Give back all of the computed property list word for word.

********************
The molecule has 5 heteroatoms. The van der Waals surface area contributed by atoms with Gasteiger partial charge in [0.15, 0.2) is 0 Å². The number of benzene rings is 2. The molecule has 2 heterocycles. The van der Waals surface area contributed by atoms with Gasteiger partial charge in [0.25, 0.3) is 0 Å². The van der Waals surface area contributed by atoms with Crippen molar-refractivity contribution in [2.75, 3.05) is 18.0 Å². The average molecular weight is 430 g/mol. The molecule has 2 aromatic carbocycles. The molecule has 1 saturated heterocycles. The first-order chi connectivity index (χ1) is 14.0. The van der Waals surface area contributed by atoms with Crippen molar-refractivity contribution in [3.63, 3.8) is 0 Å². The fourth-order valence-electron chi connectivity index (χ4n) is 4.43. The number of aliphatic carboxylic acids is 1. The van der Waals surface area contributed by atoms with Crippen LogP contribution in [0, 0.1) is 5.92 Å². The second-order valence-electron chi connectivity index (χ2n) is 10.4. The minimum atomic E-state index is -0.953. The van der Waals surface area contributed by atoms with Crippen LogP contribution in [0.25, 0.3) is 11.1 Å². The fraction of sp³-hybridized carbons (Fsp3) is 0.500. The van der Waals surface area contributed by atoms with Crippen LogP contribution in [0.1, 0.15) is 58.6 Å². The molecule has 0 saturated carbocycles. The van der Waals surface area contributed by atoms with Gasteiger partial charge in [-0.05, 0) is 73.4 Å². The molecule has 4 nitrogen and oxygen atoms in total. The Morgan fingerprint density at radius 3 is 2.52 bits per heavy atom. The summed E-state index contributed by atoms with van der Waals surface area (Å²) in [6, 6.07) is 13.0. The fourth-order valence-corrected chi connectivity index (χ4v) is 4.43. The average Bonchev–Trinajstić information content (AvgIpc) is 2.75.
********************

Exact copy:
The molecule has 5 heteroatoms. The van der Waals surface area contributed by atoms with Gasteiger partial charge in [0.15, 0.2) is 0 Å². The number of benzene rings is 2. The molecule has 2 heterocycles. The van der Waals surface area contributed by atoms with Gasteiger partial charge in [0.25, 0.3) is 0 Å². The van der Waals surface area contributed by atoms with Crippen molar-refractivity contribution in [2.75, 3.05) is 18.0 Å². The average molecular weight is 430 g/mol. The molecule has 2 aromatic carbocycles. The molecule has 1 saturated heterocycles. The first-order chi connectivity index (χ1) is 14.0. The van der Waals surface area contributed by atoms with Crippen molar-refractivity contribution in [3.63, 3.8) is 0 Å². The fourth-order valence-electron chi connectivity index (χ4n) is 4.43. The number of aliphatic carboxylic acids is 1. The van der Waals surface area contributed by atoms with Crippen LogP contribution in [0, 0.1) is 5.92 Å². The second-order valence-electron chi connectivity index (χ2n) is 10.4. The minimum atomic E-state index is -0.953. The van der Waals surface area contributed by atoms with Crippen LogP contribution in [0.25, 0.3) is 11.1 Å². The fraction of sp³-hybridized carbons (Fsp3) is 0.500. The van der Waals surface area contributed by atoms with Crippen LogP contribution in [0.1, 0.15) is 58.6 Å². The molecule has 0 saturated carbocycles. The van der Waals surface area contributed by atoms with Gasteiger partial charge in [-0.05, 0) is 73.4 Å². The molecule has 4 nitrogen and oxygen atoms in total. The Morgan fingerprint density at radius 3 is 2.52 bits per heavy atom. The summed E-state index contributed by atoms with van der Waals surface area (Å²) in [6, 6.07) is 13.0. The fourth-order valence-corrected chi connectivity index (χ4v) is 4.43. The average Bonchev–Trinajstić information content (AvgIpc) is 2.75.